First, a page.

Military Detention Law Survives on Appeal

     (CN) - Without proof that the Obama administration's military detention law will target them specifically, a group of journalists opposed to it lack standing to sue, the 2nd Circuit ruled.
     Pulitzer Prize-winning journalist Chris Hedges filed suit days after President Barack Obama signed the 2012 National Defense Authorization Act, or NDAA, which Hedges claims has dangerously vague language that could be used against reporters, activists and human-rights workers.
     One paragraph nestled in the 565-page doorstopper, Section 1021(b)(2), lets the military indefinitely detain anyone accused of having "substantially supported" al-Qaida, the Taliban or "associated forces" until "the end of hostilities."
     Six others opposed to the law, including renowned scholar Noam Chomsky and Pentagon Papers source Daniel Ellsberg, joined as co-plaintiffs
     Though U.S. District Judge Katherine Forrest blocked the law based on the so-called Freedom Seven's "reasonable fear" for their free speech and due process rights, the 2nd Circuit had stayed the injunction pending the government's appeal .
     Those watching the case predicted that full reversal was likely after the Supreme Court's February 2013 resolution of Clapper v. Amnesty International . In that case, a five-justice majority found that human rights groups could not force the government to produce evidence about its warrantless wiretapping program without proof of the spying. Detractors have criticized the ruling as a "Catch 22."
     Like the warrantless wiretapping opponents, the challengers of indefinite detention failed to prove that they had any chance of winding up in a military prison, the 2nd Circuit found Wednesday.
     Though critics of the NDAA have interpreted the law as allowing the indefinite military detention of U.S. citizens, such as Hedges and a fellow plaintiff-journalist Alexa O'Brien, the court found otherwise.
     "The American citizen plaintiffs lack standing because Section 1021 says nothing at all about the president's authority to detain American citizens," U.S. District Judge Lewis Kaplan wrote for a three-member panel, sitting by designation from the Southern District of New York.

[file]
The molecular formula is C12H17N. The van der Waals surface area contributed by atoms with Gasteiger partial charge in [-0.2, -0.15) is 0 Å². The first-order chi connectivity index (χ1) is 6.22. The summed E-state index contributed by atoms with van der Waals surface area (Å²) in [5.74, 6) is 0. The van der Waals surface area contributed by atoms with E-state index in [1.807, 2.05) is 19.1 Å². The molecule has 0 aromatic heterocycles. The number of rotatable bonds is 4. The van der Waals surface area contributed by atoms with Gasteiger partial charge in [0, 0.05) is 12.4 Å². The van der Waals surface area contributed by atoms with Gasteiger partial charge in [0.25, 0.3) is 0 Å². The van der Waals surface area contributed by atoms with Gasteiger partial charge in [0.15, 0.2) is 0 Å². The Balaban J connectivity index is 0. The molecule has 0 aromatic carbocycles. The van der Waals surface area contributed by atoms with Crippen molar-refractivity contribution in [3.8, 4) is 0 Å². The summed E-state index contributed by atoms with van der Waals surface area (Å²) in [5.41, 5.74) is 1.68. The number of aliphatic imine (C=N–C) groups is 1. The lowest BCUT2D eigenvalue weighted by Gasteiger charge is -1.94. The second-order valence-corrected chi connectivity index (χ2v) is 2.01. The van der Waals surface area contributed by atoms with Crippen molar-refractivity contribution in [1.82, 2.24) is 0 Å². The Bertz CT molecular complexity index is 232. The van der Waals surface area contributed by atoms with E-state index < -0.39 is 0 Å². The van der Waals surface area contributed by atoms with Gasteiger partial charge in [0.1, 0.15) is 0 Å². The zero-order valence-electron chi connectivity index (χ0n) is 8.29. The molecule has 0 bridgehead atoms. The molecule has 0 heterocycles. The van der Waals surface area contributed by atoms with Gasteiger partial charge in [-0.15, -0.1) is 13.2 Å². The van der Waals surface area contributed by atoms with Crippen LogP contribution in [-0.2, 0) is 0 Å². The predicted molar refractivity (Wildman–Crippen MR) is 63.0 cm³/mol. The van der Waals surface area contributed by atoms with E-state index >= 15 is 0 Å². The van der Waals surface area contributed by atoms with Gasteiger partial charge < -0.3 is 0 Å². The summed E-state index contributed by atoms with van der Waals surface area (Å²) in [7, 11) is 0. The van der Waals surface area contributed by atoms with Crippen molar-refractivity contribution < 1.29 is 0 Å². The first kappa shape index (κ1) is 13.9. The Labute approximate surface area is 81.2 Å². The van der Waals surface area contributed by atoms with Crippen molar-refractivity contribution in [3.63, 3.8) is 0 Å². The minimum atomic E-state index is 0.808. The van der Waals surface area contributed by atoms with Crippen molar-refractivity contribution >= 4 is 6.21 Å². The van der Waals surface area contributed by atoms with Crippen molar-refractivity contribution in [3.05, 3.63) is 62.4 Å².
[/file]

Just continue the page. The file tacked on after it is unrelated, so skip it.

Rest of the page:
"And while Section 1021 does have a real bearing on those who are neither citizens nor lawful resident aliens and who are apprehended abroad, the non-citizen plaintiffs also have failed to establish standing because they have not shown a sufficient threat that the government will detain them under Section 1021," Kaplan added (emphasis in original). "Accordingly, we do not address the merits of plaintiffs' constitutional claims."
     This finding is the takeaway point of the decision, American University law professor Stephen Vladeck said in an interview.
     "In order to explain why the citizen plaintiffs lacked standing, the Court of Appeals necessarily rejected the possibility that the NDAA could authorize the detention of U.S. citizens - the exact issue that had motivated those plaintiffs to sue in the first place," Vladeck said in an email. "As for the noncitizen plaintiffs, in order to explain why they lacked standing, the Court of Appeals also provided useful guidance going forward on the limits on detaining individuals based upon their provision of 'substantial support' to al-Qaida or its affiliates. Put simply, in order to explain why these guys didn't have anything to complain about, the 2nd Circuit had to explain why the government doesn't have the power that the Justice Department refused to disclaim."
     "There are hard questions remaining in cases involving noncitizens captured abroad who come closer to 'substantial support,' but there have not yet been any such cases since Sept. 11," Vladeck added (emphasis in original).